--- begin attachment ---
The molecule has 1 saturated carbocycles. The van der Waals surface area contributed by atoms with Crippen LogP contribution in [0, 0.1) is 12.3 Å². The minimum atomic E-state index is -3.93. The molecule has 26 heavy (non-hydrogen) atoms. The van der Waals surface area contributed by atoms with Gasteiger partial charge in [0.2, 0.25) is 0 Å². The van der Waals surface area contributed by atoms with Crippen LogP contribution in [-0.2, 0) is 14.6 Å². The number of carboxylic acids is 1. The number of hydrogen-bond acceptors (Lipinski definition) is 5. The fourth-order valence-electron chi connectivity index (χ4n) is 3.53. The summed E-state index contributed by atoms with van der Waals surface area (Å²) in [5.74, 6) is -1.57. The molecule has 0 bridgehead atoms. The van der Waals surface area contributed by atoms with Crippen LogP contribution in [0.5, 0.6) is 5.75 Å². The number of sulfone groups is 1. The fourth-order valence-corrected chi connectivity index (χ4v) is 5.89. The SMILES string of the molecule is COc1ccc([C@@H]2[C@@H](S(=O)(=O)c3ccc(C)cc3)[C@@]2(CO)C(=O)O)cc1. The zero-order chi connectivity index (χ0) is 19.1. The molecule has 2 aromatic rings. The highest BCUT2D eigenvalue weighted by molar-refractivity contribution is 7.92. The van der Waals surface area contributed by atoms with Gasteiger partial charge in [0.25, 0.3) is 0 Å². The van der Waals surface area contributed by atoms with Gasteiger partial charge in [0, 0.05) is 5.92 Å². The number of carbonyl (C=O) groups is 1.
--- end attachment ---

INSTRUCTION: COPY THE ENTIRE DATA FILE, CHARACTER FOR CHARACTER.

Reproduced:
The molecule has 1 saturated carbocycles. The van der Waals surface area contributed by atoms with Crippen LogP contribution in [0, 0.1) is 12.3 Å². The minimum atomic E-state index is -3.93. The molecule has 26 heavy (non-hydrogen) atoms. The van der Waals surface area contributed by atoms with Gasteiger partial charge in [0.2, 0.25) is 0 Å². The van der Waals surface area contributed by atoms with Crippen LogP contribution in [-0.2, 0) is 14.6 Å². The number of carboxylic acids is 1. The number of hydrogen-bond acceptors (Lipinski definition) is 5. The fourth-order valence-electron chi connectivity index (χ4n) is 3.53. The summed E-state index contributed by atoms with van der Waals surface area (Å²) in [5.74, 6) is -1.57. The molecule has 0 bridgehead atoms. The van der Waals surface area contributed by atoms with Crippen LogP contribution in [0.5, 0.6) is 5.75 Å². The number of sulfone groups is 1. The fourth-order valence-corrected chi connectivity index (χ4v) is 5.89. The SMILES string of the molecule is COc1ccc([C@@H]2[C@@H](S(=O)(=O)c3ccc(C)cc3)[C@@]2(CO)C(=O)O)cc1. The zero-order chi connectivity index (χ0) is 19.1. The molecule has 2 aromatic rings. The highest BCUT2D eigenvalue weighted by molar-refractivity contribution is 7.92. The van der Waals surface area contributed by atoms with Gasteiger partial charge in [0.25, 0.3) is 0 Å². The van der Waals surface area contributed by atoms with Gasteiger partial charge in [0, 0.05) is 5.92 Å². The number of carbonyl (C=O) groups is 1.